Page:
The names which appear to the following certificate are a sufficient guaranty that the facts therein stated are true :

This is to certify that the undersigned, citizens of St. Louis, and others present, witnessed the exhibition of Lewis & Johnson's Patent Atmospheric Churn, at Scott's Hotel, this afternoon, at 3 o'clock, P. M., when butter was made from new sweet milk in fifteen minutes, and from new sweet cream, skimmed from morning's milk, in less than five minutes. From this exhibition, we are fully satisfied that this is a most useful invention, based and operated upon strictly philosophical principles, ingeniously but very simply brought into use.

John H. Gay, Trusten Polk, John Libby, Thos. S. Warne,
C. M. Doolittle, Cincinnati, W. P. Fenn, firm of Clark & Fenn,
P. P. Knapp,

Nath'l. Lanburn, Knox county, bls.
W. C. Scott, proprietor of Scott's Hotel.
June 1st, 1848.




Volume 1.]

AUGUST, 1848.

[Number VIII.

ART. 1.-EDUCATION. In setting forth the objects of our work in the first number of the WESTERN JOURNAL, we promised to advocate the importance of establishing an efficient system of education, that would ensure to every free while individual in Missouri, sufficient instruction to enable them at least, to read the Holy Scriptures, and the constitution of the government under which they live, and also to enable every elector to write his own ticket, at the polls of an election. We have, until now, deferred the discussion of this subject, with a hope that some philanthropic and experienced individual would respond to our invitation, and furnish us with a plan for the consideration of our readers. But we have waited in vain. Na. tional politics, and the claims of certain individuals to the highest office in the gift of the people, are the absorbing topics of the season, and many seem to conclude that the condition of the people in either a mental or moral point of view, is of little consequence, provided they can elect the man of their choice to administer the goveinment. A lively interest in elections is commendable, but a reliance upon rulers to give direction to human conduct, is opposed to the principles of our form of government; and if continued, is calculated, in time, to introduce a change of system. It is true that such a system would, in a great measure, dispense with the teachers, who might be sent to labor in the field or the shop; and would also save the fees of tuition, as well as the time lost at school. These are truly important considerations in the political economy of the country ; but those who incline to favor this system on the score of economy, omit to estimate the expense of a standing army, which would doubtless be necessary to sustain it; and would, in all probability, cost more than the education of every individual in the country. The subject is one which especially addresses itself to the statesman, and presents for his consideration the simple point, whether we shall abandon the troublesome experiment of governing ourselves, and return to the ancient, and more simple method of imposing the entire burthen upon one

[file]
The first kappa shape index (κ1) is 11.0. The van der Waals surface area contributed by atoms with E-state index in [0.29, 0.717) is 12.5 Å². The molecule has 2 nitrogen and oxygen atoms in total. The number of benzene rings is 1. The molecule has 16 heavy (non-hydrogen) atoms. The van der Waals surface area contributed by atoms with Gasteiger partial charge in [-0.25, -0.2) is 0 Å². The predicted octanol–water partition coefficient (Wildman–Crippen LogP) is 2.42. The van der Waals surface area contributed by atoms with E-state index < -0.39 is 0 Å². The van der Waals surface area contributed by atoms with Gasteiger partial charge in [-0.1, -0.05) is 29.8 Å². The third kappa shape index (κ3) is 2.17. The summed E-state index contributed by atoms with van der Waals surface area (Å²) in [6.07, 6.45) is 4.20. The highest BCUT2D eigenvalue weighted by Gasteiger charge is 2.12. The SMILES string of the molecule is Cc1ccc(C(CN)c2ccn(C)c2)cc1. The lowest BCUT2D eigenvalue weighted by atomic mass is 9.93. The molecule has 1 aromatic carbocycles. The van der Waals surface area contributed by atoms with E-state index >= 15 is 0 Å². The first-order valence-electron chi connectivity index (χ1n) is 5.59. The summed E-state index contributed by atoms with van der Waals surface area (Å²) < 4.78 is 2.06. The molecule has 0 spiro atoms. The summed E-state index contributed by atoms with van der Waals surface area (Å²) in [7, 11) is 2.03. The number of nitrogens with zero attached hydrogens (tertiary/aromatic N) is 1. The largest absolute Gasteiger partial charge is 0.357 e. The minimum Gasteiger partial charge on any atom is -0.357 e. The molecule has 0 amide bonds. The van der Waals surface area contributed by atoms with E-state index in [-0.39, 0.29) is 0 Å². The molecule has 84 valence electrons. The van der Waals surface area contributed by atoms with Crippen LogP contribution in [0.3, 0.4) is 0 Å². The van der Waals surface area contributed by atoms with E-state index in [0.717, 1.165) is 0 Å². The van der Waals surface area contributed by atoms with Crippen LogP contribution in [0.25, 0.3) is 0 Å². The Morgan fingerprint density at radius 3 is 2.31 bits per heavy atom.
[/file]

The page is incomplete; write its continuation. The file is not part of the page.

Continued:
VOL. I., NO. VIII.-39.

individual! As the consideration of this point, however, does not properly come within the scope of our work, we must leave it to others, while we proceed to discuss some of the preliminary topics involved in the subject of education. We consider it rather unfortunate for our purpose, that the importance of this subject is so generally admitted; for, owing to this general assent, we apprehend we shall be listened to as one who proposes to repeat a tale thrice told, especially at a sea. son like the present. But we are pledged to the performance of a great duty, and we must redeem this pledge while it is in our power, lest the time should come when we may not labor, and our work remain unfinished.

Our present object is to discuss some of the evils of ignorance, rather than to propose a system of education. We have supposed that the importance of edu. cation is generally, if not universally admitted; but this admission is nothing more than that easy assent which saves the mind from the trouble of examination and reflection, and which rarely leads to action; for it is an assent without conviction. Intelligent men are not generally in the habit of considering the subject of universal education as one involving their individual interest or happiness, and are apt to conclude that the ignorance of others is of no disadvantage to them. selves. Indeed, it may be affirmed that many base their calculations and hopes of success in their schemes of operation, upon the ignorance of the community to which they belong, These consider ignorance as a commodity in which they possess a sort of property, and therefore, we do not expect to enlist such individ. uals in the cause of education. But we entertain a hope that such as do not calculate to profit by the ignorance of others, will readily co-operate in some well devised plan of general education, provided we should be able to convince them that it will be the means of promoting their individual interest and happiness.